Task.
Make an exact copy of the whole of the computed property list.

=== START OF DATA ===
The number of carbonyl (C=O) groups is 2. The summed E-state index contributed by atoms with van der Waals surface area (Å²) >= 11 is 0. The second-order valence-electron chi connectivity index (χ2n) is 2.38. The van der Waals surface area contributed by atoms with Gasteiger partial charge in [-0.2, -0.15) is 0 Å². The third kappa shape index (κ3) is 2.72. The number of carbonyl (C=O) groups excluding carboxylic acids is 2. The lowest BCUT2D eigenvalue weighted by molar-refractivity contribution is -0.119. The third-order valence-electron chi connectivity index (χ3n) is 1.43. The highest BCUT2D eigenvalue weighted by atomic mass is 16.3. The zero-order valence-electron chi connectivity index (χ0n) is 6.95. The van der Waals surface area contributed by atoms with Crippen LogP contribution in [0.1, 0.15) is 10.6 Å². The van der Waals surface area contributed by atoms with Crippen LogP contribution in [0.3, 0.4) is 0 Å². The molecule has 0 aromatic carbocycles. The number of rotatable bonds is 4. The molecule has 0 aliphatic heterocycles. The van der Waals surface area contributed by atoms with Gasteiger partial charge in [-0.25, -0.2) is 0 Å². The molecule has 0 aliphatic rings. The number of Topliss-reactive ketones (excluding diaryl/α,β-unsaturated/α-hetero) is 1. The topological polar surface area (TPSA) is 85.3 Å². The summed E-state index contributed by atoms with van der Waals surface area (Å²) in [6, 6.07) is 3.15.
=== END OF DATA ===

The number of carbonyl (C=O) groups is 2. The summed E-state index contributed by atoms with van der Waals surface area (Å²) >= 11 is 0. The second-order valence-electron chi connectivity index (χ2n) is 2.38. The van der Waals surface area contributed by atoms with Gasteiger partial charge in [-0.2, -0.15) is 0 Å². The third kappa shape index (κ3) is 2.72. The number of carbonyl (C=O) groups excluding carboxylic acids is 2. The lowest BCUT2D eigenvalue weighted by molar-refractivity contribution is -0.119. The third-order valence-electron chi connectivity index (χ3n) is 1.43. The highest BCUT2D eigenvalue weighted by atomic mass is 16.3. The zero-order valence-electron chi connectivity index (χ0n) is 6.95. The van der Waals surface area contributed by atoms with Crippen LogP contribution in [0.1, 0.15) is 10.6 Å². The van der Waals surface area contributed by atoms with Crippen LogP contribution in [0.3, 0.4) is 0 Å². The molecule has 0 aromatic carbocycles. The number of rotatable bonds is 4. The molecule has 0 aliphatic heterocycles. The van der Waals surface area contributed by atoms with Gasteiger partial charge in [-0.25, -0.2) is 0 Å². The molecule has 0 aliphatic rings. The number of Topliss-reactive ketones (excluding diaryl/α,β-unsaturated/α-hetero) is 1. The topological polar surface area (TPSA) is 85.3 Å². The summed E-state index contributed by atoms with van der Waals surface area (Å²) in [6, 6.07) is 3.15.